An agreement signed between Turkey, Georgia and Azerbaijan on October 29 puts government support behind the development of fiber optic links between Europe and Asia.

The agreement was signed by the foreign ministers of the three countries and specifically highlights fiber optic links, stating that it “underscored the importance of strengthening the joint efforts for development of international fiber optic backbone between Europe and Asia.”  While it does not go into detail on specific plans for such connections, it does have the potential to lead to new projects or increasing traffic on existing cables. 

Submarine cables are important to the region as a way to deliver Europe-Asia traffic.  Georgia operator Caucasus Online owns a submarine cable across the Black Sea, which “provides critical services in regional communications, acting as a major gateway for Internet traffic from Europe to South Caucasus and the Caspian region,” according to a press release issued by the company earlier this year.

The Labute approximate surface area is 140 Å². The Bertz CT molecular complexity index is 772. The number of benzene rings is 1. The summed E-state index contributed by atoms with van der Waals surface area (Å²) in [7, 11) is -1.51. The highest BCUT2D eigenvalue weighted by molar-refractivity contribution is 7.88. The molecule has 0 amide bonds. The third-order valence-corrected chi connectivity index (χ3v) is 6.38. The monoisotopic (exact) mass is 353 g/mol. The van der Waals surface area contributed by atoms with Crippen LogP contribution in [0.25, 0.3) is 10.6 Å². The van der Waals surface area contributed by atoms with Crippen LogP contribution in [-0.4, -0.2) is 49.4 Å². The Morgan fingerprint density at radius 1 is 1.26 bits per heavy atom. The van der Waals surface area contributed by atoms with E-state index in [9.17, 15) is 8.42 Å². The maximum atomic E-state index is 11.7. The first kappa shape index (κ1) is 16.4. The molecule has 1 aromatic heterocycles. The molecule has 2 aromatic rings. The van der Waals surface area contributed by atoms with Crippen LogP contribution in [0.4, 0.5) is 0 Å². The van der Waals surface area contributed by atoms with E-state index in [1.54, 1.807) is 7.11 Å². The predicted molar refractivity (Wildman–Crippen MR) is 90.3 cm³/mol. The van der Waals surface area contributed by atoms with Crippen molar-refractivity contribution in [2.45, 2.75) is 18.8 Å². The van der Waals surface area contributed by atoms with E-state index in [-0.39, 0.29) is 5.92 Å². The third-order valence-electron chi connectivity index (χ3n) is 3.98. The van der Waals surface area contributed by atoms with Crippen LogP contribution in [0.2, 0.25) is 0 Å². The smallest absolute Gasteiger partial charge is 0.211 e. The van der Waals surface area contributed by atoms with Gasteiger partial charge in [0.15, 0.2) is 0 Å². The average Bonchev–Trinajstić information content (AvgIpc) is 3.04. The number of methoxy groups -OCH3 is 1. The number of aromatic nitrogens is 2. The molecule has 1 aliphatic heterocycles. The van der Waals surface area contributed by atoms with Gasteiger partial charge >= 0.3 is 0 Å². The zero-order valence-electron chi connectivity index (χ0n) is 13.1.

That press release from May of this year announced the upgrading of the Caucasus Online to 100G technology; adding up to 5 Tbps of new capacity.  The 1,200-kilometer cable entered service in 2008.  The upgrade helps Caucasus Online meet growing demand for Internet bandwidth in the region. 

Other cables landing in Turkey also deliver Asiatic traffic to Europe.  In addition, another agreement that settled boundary issues in the Caspian Sea has the potential to result in new submarine cables, thus potentially adding additional traffic from Central Asia to Europe through the Caucasus region.